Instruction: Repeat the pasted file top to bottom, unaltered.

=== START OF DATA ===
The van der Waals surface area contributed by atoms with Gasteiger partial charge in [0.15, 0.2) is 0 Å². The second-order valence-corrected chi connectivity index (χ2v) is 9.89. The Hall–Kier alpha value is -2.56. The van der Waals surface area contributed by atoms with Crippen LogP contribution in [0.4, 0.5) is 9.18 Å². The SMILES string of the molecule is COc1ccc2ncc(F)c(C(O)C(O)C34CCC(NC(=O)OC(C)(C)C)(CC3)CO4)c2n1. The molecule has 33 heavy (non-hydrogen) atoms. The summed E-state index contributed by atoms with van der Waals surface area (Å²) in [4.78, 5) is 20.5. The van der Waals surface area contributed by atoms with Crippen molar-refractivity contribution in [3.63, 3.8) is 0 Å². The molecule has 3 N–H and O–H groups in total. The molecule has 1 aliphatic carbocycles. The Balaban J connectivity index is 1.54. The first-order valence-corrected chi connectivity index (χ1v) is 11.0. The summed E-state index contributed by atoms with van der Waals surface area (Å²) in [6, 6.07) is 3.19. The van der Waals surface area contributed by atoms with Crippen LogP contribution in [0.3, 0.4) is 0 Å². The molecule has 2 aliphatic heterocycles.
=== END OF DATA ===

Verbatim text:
The van der Waals surface area contributed by atoms with Gasteiger partial charge in [0.15, 0.2) is 0 Å². The second-order valence-corrected chi connectivity index (χ2v) is 9.89. The Hall–Kier alpha value is -2.56. The van der Waals surface area contributed by atoms with Crippen LogP contribution in [0.4, 0.5) is 9.18 Å². The SMILES string of the molecule is COc1ccc2ncc(F)c(C(O)C(O)C34CCC(NC(=O)OC(C)(C)C)(CC3)CO4)c2n1. The molecule has 33 heavy (non-hydrogen) atoms. The summed E-state index contributed by atoms with van der Waals surface area (Å²) in [4.78, 5) is 20.5. The van der Waals surface area contributed by atoms with Crippen molar-refractivity contribution in [3.63, 3.8) is 0 Å². The molecule has 3 N–H and O–H groups in total. The molecule has 1 aliphatic carbocycles. The Balaban J connectivity index is 1.54. The first-order valence-corrected chi connectivity index (χ1v) is 11.0. The summed E-state index contributed by atoms with van der Waals surface area (Å²) in [6, 6.07) is 3.19. The van der Waals surface area contributed by atoms with Crippen LogP contribution in [0.3, 0.4) is 0 Å². The molecule has 2 aliphatic heterocycles.